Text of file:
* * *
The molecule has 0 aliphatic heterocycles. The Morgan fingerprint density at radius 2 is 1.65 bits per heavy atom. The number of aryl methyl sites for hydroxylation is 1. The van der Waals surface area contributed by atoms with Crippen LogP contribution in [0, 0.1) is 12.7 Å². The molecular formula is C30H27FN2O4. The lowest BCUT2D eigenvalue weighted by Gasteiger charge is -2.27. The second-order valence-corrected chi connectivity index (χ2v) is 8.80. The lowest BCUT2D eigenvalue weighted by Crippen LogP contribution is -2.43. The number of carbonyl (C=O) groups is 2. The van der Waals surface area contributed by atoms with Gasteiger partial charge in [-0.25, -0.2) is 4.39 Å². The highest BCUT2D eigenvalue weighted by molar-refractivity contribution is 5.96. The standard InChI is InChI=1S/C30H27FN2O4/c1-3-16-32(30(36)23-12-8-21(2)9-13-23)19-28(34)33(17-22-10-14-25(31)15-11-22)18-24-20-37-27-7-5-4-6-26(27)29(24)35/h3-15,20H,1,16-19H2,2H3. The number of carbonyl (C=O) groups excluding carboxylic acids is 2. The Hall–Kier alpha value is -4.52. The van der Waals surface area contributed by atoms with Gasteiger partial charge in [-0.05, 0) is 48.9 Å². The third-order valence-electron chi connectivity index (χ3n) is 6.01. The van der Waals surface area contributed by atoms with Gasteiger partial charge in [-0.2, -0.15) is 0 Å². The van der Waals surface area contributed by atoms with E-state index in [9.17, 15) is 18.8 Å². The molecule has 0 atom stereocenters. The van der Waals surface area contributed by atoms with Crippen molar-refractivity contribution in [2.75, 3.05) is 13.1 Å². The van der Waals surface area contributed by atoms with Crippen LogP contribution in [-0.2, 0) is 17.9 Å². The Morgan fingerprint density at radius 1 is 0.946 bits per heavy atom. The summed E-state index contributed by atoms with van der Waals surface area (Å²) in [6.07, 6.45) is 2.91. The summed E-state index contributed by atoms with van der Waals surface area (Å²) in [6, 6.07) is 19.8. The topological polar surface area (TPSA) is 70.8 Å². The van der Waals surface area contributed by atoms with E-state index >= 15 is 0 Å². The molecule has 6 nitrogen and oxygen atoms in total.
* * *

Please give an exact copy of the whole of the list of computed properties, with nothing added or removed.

The molecule has 0 aliphatic heterocycles. The Morgan fingerprint density at radius 2 is 1.65 bits per heavy atom. The number of aryl methyl sites for hydroxylation is 1. The van der Waals surface area contributed by atoms with Crippen LogP contribution in [0, 0.1) is 12.7 Å². The molecular formula is C30H27FN2O4. The lowest BCUT2D eigenvalue weighted by Gasteiger charge is -2.27. The second-order valence-corrected chi connectivity index (χ2v) is 8.80. The lowest BCUT2D eigenvalue weighted by Crippen LogP contribution is -2.43. The number of carbonyl (C=O) groups is 2. The van der Waals surface area contributed by atoms with Gasteiger partial charge in [-0.25, -0.2) is 4.39 Å². The highest BCUT2D eigenvalue weighted by molar-refractivity contribution is 5.96. The standard InChI is InChI=1S/C30H27FN2O4/c1-3-16-32(30(36)23-12-8-21(2)9-13-23)19-28(34)33(17-22-10-14-25(31)15-11-22)18-24-20-37-27-7-5-4-6-26(27)29(24)35/h3-15,20H,1,16-19H2,2H3. The number of carbonyl (C=O) groups excluding carboxylic acids is 2. The Hall–Kier alpha value is -4.52. The van der Waals surface area contributed by atoms with Gasteiger partial charge in [-0.05, 0) is 48.9 Å². The third-order valence-electron chi connectivity index (χ3n) is 6.01. The van der Waals surface area contributed by atoms with Gasteiger partial charge in [-0.2, -0.15) is 0 Å². The van der Waals surface area contributed by atoms with E-state index in [9.17, 15) is 18.8 Å². The molecule has 0 atom stereocenters. The van der Waals surface area contributed by atoms with Crippen molar-refractivity contribution in [2.75, 3.05) is 13.1 Å². The van der Waals surface area contributed by atoms with Crippen LogP contribution in [-0.2, 0) is 17.9 Å². The Morgan fingerprint density at radius 1 is 0.946 bits per heavy atom. The summed E-state index contributed by atoms with van der Waals surface area (Å²) in [6.07, 6.45) is 2.91. The summed E-state index contributed by atoms with van der Waals surface area (Å²) in [6, 6.07) is 19.8. The topological polar surface area (TPSA) is 70.8 Å². The van der Waals surface area contributed by atoms with E-state index >= 15 is 0 Å². The molecule has 6 nitrogen and oxygen atoms in total.